‘Tis distance lends enchantment to the view, and robes the mountain in its azure hue… Thomas Campbell
I watched the black patch – our plane’s shadow – move across various shades of orange and green. Over spots and specks etched over the landscape as it glided through clear crisp skies towards the Serengeti.
Foreheads were pressed against small windows on both sides of the plane. The view so panoramic it wrapped all around us, and no one felt cheated for choosing a side.
The only sounds which filled the air were the bug-like whizzing of propellers and our collective gasps of awe as we flew over the impressive Ngorongoro Crater.
Located in Northern Tanzania, Ngorongoro Crater is the world’s largest “inactive, intact and unfilled” volcanic caldera with a depth of 2,000 feet and spans 100 square miles. Formed roughly 2.5 million years ago when a gargantuan volcano implored on itself, the crater is home to over 30,000 wildlife including thousands of zebras and wildebeest in swarms. It is arguably one of the best places in the world to ideally see the Big Five – lion, leopard, rhinoceros, elephant, and buffalo
Most travelers approach Ngorongoro by road and that in itself is already impressive because you get to make multiple stops along the way once you spot wildlife.
But it is a bird’s eye aerial distance from the crater that makes you truly appreciate its size. Oftentimes, giving ourselves distance from something makes us revere it even more. That was why flying with Coastal Aviation was the best way for me as a photographer to experience just how panoramic and astounding the crater is.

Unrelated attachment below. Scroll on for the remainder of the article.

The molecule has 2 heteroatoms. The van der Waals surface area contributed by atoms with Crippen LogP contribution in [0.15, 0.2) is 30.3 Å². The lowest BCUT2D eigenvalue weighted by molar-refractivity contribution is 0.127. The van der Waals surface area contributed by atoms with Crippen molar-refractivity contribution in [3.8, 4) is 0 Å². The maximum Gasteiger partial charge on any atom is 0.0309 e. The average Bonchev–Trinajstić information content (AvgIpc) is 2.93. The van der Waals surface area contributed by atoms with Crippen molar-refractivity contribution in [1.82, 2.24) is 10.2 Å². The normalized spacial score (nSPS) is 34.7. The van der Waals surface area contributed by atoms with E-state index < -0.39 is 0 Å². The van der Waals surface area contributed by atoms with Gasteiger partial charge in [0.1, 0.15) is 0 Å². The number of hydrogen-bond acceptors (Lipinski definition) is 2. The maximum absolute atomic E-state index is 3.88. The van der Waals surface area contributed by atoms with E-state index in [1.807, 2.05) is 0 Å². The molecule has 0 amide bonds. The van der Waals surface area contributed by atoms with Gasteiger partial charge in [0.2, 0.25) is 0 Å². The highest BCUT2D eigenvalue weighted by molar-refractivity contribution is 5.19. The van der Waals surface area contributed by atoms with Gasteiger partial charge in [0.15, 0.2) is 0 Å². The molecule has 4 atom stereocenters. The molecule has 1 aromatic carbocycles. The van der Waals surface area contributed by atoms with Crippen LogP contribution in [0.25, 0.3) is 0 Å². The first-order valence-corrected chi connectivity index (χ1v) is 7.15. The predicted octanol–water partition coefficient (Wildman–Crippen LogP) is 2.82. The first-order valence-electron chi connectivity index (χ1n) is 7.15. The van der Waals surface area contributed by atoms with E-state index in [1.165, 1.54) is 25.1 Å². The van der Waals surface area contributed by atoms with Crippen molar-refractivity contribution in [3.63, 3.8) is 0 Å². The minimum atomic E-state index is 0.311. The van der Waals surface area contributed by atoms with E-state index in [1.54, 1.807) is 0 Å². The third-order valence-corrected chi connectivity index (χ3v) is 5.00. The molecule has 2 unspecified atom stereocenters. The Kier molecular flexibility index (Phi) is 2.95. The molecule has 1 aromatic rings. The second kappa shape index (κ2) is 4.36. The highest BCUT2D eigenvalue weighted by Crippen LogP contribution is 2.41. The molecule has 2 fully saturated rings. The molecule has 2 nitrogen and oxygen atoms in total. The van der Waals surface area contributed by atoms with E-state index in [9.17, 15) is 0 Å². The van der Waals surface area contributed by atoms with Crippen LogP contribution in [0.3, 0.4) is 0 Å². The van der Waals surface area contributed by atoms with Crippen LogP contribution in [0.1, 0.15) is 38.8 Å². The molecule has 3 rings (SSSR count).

Walking out onto the tarmac at Kilimanjaro Airport on a crisp clear day, I stared down one of the smallest planes I’ve ever boarded. A tiny 12-seater that was going to take us soaring over Tanzania’s plains and mountains right into the heart of the Serengeti where we would spend the next three nights.
Watching our pilots Captains Munya and Ian confidently man the plane in a relaxed and jovial fashion was infectious and it, in turn, allayed our nerves so we could focus on enjoying the views.
And God, were those views mesmerizing.
We gasped at views of Mounts Meru and Kilimanjaro as our small Cessna maneuvered past puffy white clouds. We screamed in delight as our plane sped off a graveled dirt runway and banked right off a steep cliff close to Lake Manyara known for its pink flamingoes.
But it was the silent flight above the world’s largest volcanic caldera and its near perfect circular shape that collectively silenced us.
I once tried standing up on my toes to see far out in the distance, but I found that I could see much farther by climbing to a high place… Xun Kuang
There are some travel experiences that are going to stick with me for the rest of my life. Forever etched into my heart. These are experiences that will morph into stories I tell my kids and grandkids about my adventures around the world.
And flying over the Ngorongoro Crater en route to the Serengeti will fondly be one of them.
Here are some photos of my experience flying over the crater with Coastal Aviation. You can learn more about the company after the photos below.
About Coastal Aviation
Known as the Flying Safari Company, for over 30 years, Coastal Aviation has developed a flying safari network that allows access to the most remote parts of Eastern Africa, including far-flung wildernesses. It flies to roughly 100 airstrips around the region, including some isolated dirt paths which requires very special experienced piloting skills.
The Coastal network connects visitors to Kenya and Rwanda, the Serengeti via its Seronera airstrip, the Southern Tanzania parks of Selous and Ruaha, and connects the tropical islands of Pemba, Zanzibar, Mafia and Fanjove Private Island with the National Parks and towns of the mainland.
Looking for more photos?
Check out more photos of my Coastal Aviation experience and Tanzania in my image bank.
My trip with Coastal Aviation was part of our #NordicTBinTanzania collaboration. As always, all views expressed are solely mine.